The autopsy revealed head injuries due to previous falling with no other significant macroscopic findings. The brain (1450 g) had no pathological or traumatic lesions with few atherosclerotic lesions. The heart (350 g) revealed atherosclerotic stenosis of LAD up to 50% and the lungs (left 600 g, right 620 g) were edematous and congested. Multiple sections of the pulmonary parenchyma showed white foam indicating acute pulmonary edema. The kidneys (left 190g, right 180 g) had no macroscopic findings. Liver (1440 g), spleen (170 g), pancreas (160 g) and adrenals had normal shape and texture upon dissection. The gastric mucosa was hemorrhagic with chemical gastritis erosions. Inside the stomach were found about 150cc of activated carbon, and few white remains of pharmaceutical pills. Cause of death was ascertained as poisoning.
All chemicals used were of analytical reagent grade. Ethylene glycol was purchased from Merck (Darmstadt, Germany). Blood samples and gastric content were submitted to the laboratory analysis where they were stored at -20°C before being analysed. All samples were screened by gas chromatography/mass spectrometry (GC/MS). Additionally, a rapid, simple and specific method for quantitative determination of EG in blood and other biological fluids (urine, gastric content) by GC/MS was developed in order to determine EG blood levels.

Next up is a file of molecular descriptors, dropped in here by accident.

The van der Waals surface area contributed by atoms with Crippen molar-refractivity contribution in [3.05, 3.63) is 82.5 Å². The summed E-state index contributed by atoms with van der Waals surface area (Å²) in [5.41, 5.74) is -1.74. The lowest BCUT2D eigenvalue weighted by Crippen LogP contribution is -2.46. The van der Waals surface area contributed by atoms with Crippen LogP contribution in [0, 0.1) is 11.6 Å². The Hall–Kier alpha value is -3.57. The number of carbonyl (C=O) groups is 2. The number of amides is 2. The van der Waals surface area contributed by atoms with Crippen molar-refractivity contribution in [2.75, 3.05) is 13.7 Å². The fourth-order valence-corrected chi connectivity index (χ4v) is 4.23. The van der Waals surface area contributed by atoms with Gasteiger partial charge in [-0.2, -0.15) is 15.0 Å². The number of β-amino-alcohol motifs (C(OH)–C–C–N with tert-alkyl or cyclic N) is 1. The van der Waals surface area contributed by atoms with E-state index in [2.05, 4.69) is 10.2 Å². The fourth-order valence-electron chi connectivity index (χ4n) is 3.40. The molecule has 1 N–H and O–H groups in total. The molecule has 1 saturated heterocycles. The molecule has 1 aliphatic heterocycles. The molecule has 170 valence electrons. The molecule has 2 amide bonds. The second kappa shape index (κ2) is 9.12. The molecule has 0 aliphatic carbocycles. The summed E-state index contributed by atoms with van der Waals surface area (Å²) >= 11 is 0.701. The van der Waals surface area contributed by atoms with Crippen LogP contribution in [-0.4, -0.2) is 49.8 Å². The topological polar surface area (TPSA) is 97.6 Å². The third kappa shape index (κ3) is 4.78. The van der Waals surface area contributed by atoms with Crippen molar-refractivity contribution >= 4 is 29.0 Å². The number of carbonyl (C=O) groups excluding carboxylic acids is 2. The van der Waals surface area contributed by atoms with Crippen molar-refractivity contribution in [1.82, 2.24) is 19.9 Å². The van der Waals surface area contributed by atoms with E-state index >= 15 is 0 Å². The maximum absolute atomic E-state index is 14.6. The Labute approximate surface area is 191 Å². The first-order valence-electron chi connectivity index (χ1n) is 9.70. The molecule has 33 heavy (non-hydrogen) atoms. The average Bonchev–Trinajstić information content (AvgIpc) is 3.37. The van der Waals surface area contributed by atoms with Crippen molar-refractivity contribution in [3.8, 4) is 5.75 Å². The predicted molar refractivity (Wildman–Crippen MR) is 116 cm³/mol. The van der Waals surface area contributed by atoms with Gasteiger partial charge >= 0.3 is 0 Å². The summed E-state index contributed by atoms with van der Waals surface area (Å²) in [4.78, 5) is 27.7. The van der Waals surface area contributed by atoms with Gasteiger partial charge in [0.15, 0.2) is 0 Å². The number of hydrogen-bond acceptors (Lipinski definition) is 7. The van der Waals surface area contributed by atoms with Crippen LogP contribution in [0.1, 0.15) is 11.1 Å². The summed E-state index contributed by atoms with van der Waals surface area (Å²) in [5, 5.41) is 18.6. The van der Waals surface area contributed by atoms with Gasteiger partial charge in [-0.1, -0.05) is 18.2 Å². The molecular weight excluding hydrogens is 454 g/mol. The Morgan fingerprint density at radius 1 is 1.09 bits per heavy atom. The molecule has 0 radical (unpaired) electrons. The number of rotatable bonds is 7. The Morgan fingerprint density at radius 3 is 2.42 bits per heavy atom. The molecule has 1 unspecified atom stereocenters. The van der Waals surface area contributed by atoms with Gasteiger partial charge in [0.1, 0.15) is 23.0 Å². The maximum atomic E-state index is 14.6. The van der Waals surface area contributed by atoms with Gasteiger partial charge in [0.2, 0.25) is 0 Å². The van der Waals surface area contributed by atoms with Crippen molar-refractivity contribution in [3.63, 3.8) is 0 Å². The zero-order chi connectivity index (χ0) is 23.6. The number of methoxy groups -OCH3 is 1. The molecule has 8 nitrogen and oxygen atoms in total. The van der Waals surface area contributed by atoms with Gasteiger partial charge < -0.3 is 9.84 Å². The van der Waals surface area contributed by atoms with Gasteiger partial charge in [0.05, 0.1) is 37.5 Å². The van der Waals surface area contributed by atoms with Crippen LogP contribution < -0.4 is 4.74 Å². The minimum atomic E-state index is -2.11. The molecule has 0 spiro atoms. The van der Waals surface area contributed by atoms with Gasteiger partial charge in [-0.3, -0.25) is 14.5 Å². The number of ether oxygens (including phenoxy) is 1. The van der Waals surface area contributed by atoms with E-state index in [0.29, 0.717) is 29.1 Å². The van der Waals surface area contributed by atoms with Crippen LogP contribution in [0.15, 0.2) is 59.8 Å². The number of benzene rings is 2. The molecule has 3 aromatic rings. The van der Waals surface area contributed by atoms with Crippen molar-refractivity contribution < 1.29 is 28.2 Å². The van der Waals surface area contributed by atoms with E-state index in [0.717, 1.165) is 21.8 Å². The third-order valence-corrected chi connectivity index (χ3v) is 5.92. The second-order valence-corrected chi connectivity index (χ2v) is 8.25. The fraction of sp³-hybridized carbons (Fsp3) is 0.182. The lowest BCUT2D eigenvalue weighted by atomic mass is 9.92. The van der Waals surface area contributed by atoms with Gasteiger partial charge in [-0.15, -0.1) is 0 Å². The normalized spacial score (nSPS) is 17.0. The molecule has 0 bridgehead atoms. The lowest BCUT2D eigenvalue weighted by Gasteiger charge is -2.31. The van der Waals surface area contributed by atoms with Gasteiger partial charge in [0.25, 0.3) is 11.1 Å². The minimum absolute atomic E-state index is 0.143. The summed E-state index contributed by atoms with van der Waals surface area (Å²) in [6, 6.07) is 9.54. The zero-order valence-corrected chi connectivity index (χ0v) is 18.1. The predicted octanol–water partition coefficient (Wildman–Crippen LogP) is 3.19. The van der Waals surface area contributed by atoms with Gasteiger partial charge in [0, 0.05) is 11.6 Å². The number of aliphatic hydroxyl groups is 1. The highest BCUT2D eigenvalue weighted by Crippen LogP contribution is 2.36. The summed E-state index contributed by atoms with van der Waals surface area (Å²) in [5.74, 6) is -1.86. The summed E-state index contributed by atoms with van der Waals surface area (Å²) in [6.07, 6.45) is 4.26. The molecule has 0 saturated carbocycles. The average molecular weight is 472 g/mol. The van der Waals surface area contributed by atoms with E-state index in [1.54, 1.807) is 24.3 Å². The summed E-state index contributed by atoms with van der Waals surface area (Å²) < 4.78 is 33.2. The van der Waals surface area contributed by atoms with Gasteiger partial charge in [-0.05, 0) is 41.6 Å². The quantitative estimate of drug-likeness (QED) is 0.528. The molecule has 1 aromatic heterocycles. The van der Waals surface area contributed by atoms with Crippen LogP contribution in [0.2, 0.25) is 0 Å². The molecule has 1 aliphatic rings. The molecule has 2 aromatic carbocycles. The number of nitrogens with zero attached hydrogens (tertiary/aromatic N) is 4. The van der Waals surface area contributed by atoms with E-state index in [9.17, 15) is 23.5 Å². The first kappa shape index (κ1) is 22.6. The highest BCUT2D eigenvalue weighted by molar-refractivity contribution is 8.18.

Aliquots (200 l) of post-mortem biological fluids, along with matrix-matched calibrators and controls, were diluted with 200 acetonitrile and vortex mixed for 10 min. After centrifugation at 12000 rpm for 10 min, of the supernatant was subjected to GC/ MS analysis.
GC/MS analysis was performed with Gas Chromatograph (Agilent Technologies) 7890A with MS 5975C inrtXL, EI/CI MSD with Triple-Axis detector. The mass spectrometer was operated with electron energy of 70 eV in the electron impact (EI) mode. An Agilent J&W HP-5ms fused-silica capillary column (30 0.25 mm i.d., 0.25 film thickness) was used for GC separation. GC oven temperature program was the following: min at 70°C and then from 70 to 100°C at 4°C/min. Solvent purging was used in splitless mode. The GC-MS interface was maintained at 300°C. Helium was used as carrier gas at flow-rate of 0.46 mL/min. The acquisition mode was in full scan from 29 to 150 amu.